Falcon and Winter Soldier Star Says the World Is “One Thousand Percent” Ready For a Black Captain America

The fourth episode of The Falcon and the Winter Soldier dropped on Disney+ this week and was an exciting addition to the Marvel Cinematic Universe series. Things don't seem to be going too well for the new Captain America, John Walker (Wyatt Rusell) who - SPOILER ALERT - lost his best friend and made a spectacle of himself when he used Cap's shield to murder a member of the Flash Smashers in cold blood. It's safe to assume Walker won't be Captain America by the end of this series, and fans are hoping Sam Wilson/Falcon (Anthony Mackie) will take up the mantle like Steve Rogers (Chris Evans) intended at the end of Avengers: Endgame. During a recent interview with IGN Brasil, Emily VanCamp, who plays Sharon Carter on the series, talked about the possibility of Sam becoming Captain America.

"I can't divulge anything, but do I think the world is ready for a Black Captain America? A thousand percent, I'm ready for that," VanCamp shared. "But in terms of where we head within Falcon and Winter Soldier, I am not at liberty to discuss anything [laughs]. But I will say that the overall theme and arc of this show is a really beautiful, powerful message, and one that I’m excited for people to continue to watch. And I think they’re already kind of seeing that on multiple levels with each character, so I think that Marvel’s done a great job with this show, definitely, in terms of tackling very important themes and also from individual perspectives of each character."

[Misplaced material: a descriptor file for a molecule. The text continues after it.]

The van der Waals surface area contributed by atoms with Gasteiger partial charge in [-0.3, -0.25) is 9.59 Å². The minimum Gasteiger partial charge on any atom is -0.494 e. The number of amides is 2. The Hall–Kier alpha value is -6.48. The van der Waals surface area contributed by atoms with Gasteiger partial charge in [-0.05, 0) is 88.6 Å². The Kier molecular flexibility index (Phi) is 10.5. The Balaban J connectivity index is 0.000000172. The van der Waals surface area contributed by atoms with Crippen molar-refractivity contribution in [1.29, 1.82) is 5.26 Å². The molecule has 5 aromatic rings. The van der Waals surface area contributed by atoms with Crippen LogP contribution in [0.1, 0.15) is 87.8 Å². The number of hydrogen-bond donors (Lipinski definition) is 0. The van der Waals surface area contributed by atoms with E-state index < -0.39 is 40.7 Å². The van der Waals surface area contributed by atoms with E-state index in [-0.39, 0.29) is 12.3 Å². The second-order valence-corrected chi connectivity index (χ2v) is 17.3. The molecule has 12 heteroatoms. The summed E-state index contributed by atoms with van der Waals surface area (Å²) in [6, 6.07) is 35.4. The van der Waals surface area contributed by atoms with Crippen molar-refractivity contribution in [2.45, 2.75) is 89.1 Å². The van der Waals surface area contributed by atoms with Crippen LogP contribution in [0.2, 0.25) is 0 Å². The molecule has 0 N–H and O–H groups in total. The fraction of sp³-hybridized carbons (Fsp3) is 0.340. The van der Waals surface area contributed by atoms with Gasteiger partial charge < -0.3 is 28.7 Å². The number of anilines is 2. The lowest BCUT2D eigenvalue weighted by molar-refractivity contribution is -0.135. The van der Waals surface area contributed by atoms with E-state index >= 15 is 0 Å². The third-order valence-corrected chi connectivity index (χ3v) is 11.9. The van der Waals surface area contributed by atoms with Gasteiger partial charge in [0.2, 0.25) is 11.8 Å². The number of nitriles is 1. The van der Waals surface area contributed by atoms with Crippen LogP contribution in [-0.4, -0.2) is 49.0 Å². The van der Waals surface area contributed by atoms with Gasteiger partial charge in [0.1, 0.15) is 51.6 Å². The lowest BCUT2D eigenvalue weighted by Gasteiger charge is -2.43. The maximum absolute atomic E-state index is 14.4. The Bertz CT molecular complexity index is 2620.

During an interview with MTV Asia, Mackie answered the question, "Why does Sam feel conflicted over Steve Rogers being adamant he wield the shield?"

"Well, because the shield belongs to Steve, and you know, Sam got into this because of his relationship with Steve. Sam wasn’t waiting in the wings, hoping and waiting to become Captain America. The whole goal and idea was to save the world with Steve. So if he's Cap, that means Steve is no longer with him," Mackie explained. "So, it takes the fun out of it. You know, the idea of being a superhero and being Captain America as a Black man, representing a symbol that for 500 years, has literally enslaved, downtrodden, and persecuted you people is a harsh reality to try and come to grips with."

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